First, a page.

NHS Staff May Ask Patients' Sexual Orientation To Help Tackle LGBTQ Health Care Gap

Doctor and patient are discussing something, just hands at the table

A new report from The Women and Equalities Committee has suggested that LGBTQ people don't always receive the same level of care as the rest of the population when it comes to health services. The committee made up of MPs has said that LGBTQ people should be treated equally, but not identically, to other groups, and that work needs to be done to improve the "deep inequalities" in the health outcomes for LGBTQ communities.

Speaking about the care for LGBTQ people, the Committee have stated, "While some of the disparities have been uncovered, many of the inequalities remain hidden, as data collection is poor and patchy across health and social care services." The Committee have said that GPs and nurses should be asking about a person's sexual orientation when they come in for an appointment, but few seem to be doing so. As a result, the NHS cannot "formulate strategies to tackle inequalities."

Not only should practitioners be asking about their patient’s sexual orientation, but they should also be fined for not doing so, the report states:

"If sexual orientation monitoring remains optional, health disparities will remain hidden across the services that choose not to implement it. In line with ethnicity monitoring, sexual orientation monitoring should be made mandatory across all NHS and state social care providers within the next 12 months. Any service provider who does not implement it should face fines at a level equivalent to those imposed for not monitoring ethnicity."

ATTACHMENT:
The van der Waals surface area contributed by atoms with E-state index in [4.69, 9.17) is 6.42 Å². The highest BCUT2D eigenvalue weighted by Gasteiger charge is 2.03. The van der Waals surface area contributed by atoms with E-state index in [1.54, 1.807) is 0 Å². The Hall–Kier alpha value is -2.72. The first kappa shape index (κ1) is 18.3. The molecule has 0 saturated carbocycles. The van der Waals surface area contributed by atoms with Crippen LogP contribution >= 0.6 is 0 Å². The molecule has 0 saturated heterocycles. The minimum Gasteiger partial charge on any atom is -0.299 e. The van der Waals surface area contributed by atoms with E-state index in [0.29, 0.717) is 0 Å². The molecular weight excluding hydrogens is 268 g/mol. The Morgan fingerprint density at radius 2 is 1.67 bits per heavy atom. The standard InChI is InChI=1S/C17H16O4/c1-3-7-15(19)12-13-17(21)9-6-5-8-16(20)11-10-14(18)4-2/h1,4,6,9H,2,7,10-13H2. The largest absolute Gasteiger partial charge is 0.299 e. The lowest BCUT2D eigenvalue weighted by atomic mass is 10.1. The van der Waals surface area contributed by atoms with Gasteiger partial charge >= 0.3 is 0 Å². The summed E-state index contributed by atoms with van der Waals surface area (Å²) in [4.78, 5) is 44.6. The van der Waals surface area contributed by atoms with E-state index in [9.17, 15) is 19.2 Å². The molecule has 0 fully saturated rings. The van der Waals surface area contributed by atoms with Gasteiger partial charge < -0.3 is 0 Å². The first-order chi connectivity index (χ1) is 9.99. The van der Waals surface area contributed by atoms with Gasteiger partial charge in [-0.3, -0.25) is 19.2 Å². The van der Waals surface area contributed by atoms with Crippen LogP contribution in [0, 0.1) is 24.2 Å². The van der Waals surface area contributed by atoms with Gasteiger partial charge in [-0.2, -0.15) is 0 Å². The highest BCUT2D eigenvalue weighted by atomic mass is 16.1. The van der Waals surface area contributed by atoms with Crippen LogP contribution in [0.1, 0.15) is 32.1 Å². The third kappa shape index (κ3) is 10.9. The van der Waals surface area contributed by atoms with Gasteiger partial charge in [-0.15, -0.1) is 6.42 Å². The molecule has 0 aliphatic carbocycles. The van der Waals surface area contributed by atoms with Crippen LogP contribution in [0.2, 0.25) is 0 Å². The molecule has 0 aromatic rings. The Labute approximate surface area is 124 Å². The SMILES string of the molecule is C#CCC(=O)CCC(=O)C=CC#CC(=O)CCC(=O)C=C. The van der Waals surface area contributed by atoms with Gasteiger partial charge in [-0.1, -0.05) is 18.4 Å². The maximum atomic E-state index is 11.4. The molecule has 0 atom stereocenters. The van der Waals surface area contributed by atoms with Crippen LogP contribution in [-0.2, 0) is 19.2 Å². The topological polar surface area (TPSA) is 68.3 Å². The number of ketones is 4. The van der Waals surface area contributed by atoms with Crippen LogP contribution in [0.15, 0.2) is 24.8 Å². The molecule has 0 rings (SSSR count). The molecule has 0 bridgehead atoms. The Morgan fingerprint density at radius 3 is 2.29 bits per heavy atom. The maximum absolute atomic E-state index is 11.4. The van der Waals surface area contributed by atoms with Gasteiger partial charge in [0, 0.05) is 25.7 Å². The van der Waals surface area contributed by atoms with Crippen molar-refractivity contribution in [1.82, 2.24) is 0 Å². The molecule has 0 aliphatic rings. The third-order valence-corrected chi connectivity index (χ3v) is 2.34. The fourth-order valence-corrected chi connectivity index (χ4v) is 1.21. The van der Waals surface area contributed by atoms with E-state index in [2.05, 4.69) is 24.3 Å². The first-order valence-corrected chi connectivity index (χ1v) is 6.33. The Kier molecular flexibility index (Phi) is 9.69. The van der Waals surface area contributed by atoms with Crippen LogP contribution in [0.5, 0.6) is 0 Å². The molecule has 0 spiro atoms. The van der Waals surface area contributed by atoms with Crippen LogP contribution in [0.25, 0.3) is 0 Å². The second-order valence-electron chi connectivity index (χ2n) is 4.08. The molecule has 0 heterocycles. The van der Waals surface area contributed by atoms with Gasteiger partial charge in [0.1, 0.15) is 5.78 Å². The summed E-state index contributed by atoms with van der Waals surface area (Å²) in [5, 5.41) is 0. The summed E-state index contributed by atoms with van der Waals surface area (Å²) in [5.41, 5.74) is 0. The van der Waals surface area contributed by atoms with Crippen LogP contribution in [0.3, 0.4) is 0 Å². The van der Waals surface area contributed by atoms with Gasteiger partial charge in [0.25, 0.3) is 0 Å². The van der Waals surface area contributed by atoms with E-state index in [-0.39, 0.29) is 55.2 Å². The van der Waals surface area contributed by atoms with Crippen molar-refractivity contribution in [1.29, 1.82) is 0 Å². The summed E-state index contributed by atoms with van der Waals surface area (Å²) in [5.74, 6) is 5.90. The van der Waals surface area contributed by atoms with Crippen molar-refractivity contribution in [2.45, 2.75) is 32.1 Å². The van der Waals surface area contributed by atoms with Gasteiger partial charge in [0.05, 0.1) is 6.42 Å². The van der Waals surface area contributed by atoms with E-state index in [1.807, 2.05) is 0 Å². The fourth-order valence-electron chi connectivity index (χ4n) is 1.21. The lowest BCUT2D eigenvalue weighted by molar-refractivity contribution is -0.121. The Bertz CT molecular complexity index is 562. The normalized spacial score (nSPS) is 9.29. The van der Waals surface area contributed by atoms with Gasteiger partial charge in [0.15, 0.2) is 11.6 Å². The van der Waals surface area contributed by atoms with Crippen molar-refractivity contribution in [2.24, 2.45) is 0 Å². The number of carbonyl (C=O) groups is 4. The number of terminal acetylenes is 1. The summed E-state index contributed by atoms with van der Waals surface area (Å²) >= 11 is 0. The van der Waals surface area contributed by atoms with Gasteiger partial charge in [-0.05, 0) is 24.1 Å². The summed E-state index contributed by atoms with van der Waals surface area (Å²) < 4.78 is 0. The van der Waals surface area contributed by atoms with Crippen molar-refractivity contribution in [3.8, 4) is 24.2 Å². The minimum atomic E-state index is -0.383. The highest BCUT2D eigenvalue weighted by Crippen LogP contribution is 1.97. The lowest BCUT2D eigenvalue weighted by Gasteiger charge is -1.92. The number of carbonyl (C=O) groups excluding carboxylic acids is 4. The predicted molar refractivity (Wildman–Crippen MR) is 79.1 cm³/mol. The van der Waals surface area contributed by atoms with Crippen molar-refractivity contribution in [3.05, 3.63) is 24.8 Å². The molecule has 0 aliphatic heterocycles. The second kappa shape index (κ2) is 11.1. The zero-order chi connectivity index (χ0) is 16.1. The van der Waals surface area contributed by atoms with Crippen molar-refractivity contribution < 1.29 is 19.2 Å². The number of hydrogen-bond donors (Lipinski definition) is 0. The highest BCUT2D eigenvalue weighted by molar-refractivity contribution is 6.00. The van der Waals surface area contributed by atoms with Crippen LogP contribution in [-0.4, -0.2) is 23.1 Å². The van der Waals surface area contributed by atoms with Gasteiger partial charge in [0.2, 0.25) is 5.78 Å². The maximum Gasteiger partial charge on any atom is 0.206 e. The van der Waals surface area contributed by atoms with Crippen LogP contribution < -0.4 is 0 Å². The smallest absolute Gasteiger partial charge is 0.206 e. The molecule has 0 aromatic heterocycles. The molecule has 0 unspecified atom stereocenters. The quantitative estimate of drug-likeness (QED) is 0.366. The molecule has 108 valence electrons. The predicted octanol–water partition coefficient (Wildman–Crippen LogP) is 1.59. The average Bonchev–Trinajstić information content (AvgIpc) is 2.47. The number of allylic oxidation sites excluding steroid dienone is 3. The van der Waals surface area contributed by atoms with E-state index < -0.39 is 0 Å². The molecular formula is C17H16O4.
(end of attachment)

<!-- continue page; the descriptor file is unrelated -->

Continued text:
LGBTQ people often have more health issues compared to the rest of the population, the report says, yet they receive lower levels of health care. Among the health issues are high levels of smoking and alcohol consumption. In addition, cis bisexual women are twice as likely to have cervical cancer as other women. LGBTQ people are more susceptible to mental health problems too, the report states. For example, more than four in five young trans people have self-harmed at some point, compared to one in ten young people in general, according to research from Stonewall and the University of Cambridge in 2017. Yet, professionals focus on sexual health rather than a broader spectrum of health needs.

The report cites the 2018 National LGBT Survey, which points out that inadequate health care can "lead to LGBT people opting out of services for fear of poor treatment." The survey also revealed that some respondents "were concerned that elderly care, such as in-home carers, supported, and sheltered housing and care homes, were heteronormative spaces where elderly LGBT people were left 'invisible.'"

To improve services, the report suggests that the General Medical Council (GMC) and Nursing and Midwifery Council (NMC) should ensure that "LGBTQ content" is included in the curriculum at every medical school, and urges the GMC "to look again at its curricula to truly assess whether the mandatory training for these specialties includes LGBT content and, if they are found lacking, to revise them." They also state that "more and clearer information is required to help LGBT people to take a complaint forward." To achieve this, the government "should help fund more capacity in national health advocacy services as part of the LGBT Action Plan. The GMC and NMC should, in addition to this, produce information specifically for LGBT patients that clearly explain what level of service they can expect from their doctor, nurse, or midwife and how to complain if they encounter discrimination."